The decision by the Public Investment Corporation (PIC) to trade its security against a downfall in its Steinhoff shares for money made perfect sense before South Africans caught wind of one of the biggest corporate scandals in the country’s history.
When Steinhoff crashed in December 2017 after accounting fraud under former CEO Markus Jooste was detected, the PIC was one of many shareholders left reeling, incurring significant losses as the share price plummeted by over 90%.
In 2015 former unionist Jayendra Naidoo, founder of the Lancaster Group, approached the PIC with a proposition to buy shares in Steinhoff. The deal was concluded in 2016 after the two parties agreed to form a special purpose company called Lancaster 101 to buy the shares with a R9.35 billion loan from the PIC.
Read: PIC increased its exposure in Steinhoff to ‘influence better governance’
In September 2016 Lancaster 101 bought 2.75% of Steinhoff’s shares through a transaction that included a derivative structure, which provided the PIC with limited downside risk against losses incurred by the company.
But in early 2017 an opportunity arose to buy shares in Steinhoff Africa Retail (Star). Naidoo then approached the PIC with a new proposition, but in order to raise the capital needed for the transaction, the PIC relegated the protections it had in Lancaster 101 to Citibank in exchange for a R6.2 billion loan.
“There is [an] at-the-time view and a hindsight view,” Naidoo told the PIC commission of inquiry on Wednesday.
The move by the PIC, which manages R2 trillion in state assets mainly belonging to the Government Employees Pension Fund (GEPF), has to date resulted in a R4.3 billion write-off of its loan as stated in its March 2017 financial results. This is expected to increase when the GEPF releases its financial results for the year ended March 2018.
Read: PIC: Funding request lowered to avoid board approval, inquiry hears
Naidoo said that “at the time” the transaction made sense because the PIC was leveraging off of its existing position and did not have to raise any money to get exposure to two assets, Steinhoff and Star.
“If all things were equal, every model showed how beneficial this would be because the cost of funding was very low in commercial terms,” said Naidoo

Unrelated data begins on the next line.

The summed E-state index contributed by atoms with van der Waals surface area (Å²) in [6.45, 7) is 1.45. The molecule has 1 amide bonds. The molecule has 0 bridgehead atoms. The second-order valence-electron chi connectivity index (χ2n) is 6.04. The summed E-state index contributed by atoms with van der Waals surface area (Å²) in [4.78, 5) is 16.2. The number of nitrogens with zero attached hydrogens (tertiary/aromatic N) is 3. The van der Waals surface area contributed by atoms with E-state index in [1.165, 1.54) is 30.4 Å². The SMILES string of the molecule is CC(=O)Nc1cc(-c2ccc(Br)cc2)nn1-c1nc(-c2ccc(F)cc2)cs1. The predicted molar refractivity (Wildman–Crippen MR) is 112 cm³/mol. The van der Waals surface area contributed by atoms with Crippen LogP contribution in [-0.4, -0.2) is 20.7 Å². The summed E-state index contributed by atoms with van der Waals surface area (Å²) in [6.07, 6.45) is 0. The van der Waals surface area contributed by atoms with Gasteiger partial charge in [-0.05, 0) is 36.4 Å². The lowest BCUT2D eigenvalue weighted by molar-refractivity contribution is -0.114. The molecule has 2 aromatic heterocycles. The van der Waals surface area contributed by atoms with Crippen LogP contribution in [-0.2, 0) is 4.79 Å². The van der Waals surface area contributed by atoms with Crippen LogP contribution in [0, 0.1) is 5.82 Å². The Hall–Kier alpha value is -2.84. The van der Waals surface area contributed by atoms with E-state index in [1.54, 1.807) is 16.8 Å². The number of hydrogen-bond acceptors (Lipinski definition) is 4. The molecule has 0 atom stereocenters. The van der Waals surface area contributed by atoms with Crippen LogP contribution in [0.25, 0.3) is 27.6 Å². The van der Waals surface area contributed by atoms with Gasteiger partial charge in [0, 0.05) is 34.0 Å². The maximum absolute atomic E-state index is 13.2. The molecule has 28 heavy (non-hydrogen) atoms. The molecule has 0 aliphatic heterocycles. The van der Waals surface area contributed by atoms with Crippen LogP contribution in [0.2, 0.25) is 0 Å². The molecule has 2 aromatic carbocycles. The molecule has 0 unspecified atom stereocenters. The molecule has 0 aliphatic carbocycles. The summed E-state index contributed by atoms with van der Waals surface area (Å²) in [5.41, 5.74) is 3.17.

“In hindsight, if we had an ability to see into the fraud we would have regarded the protection more highly, and the PIC would have regarded the protection more highly,” he added.
More than BEE
Naidoo also took the opportunity to address the role of black economic empowerment (BEE) in the Lancaster 101 deal.
The company is 50% owned by the PIC, and Naidoo’s Lancaster Group is one of the empowerment partners. The other 25% is reserved for the Lancaster Foundation non-profit company that was created to provide grants for black enterprises or social development projects.
Naidoo said BEE has never been the “sole determining factor in any business transaction” he has “been involved in”.
Before the Steinhoff deal, Naidoo had sought to purchase a 2.5% stake in Pepkor from its former chairperson Christo Weise, with whom he has had an “active business relationship” for 12 years.
Before the transaction was concluded Pepkor was bought by Steinhoff and, through Weise, Naidoo was then given an opportunity to turn the initial proposal to buy a stake in Pepkor to one where he could purchase Steinhoff shares.
“I consider BEE to be an ancillary aspect that becomes relevant only pursuant to a core commercial rationale between business partners,” said Naidoo.
Former PIC CEO Dan Matjila previously told the commission that the PIC had elected to buy shares through the Lancaster BEE structure as opposed to the open market because part of the transaction involved Naidoo receiving a seat on Steinhoff’s board.
According to Matjila, the PIC, which already had Steinhoff shares, had struggled to influence governance at the company and saw this as an opportunity to be heard at board level through Naidoo.
When asked about this Naidoo told the commission that the relationship between Weise and Steinhoff’s management meant that he had been invited to become part of a leadership group.
“There was a more strategic influence that was capable of being associated with this transaction than simply buying the share through the stock exchange in an anonymous way,” said Naidoo.
He said his appointment to the board had been of interest to the PIC because it meant the organisation would have a “friendly” on the board. However, he said it did not mean that he was a formal representative of the PIC – merely that their thinking was aligned.
“We had much in common in our view of developing the economy, entrepreneurs,” said Naidoo. “There was a meeting point between the PIC’s and my own philosophy.”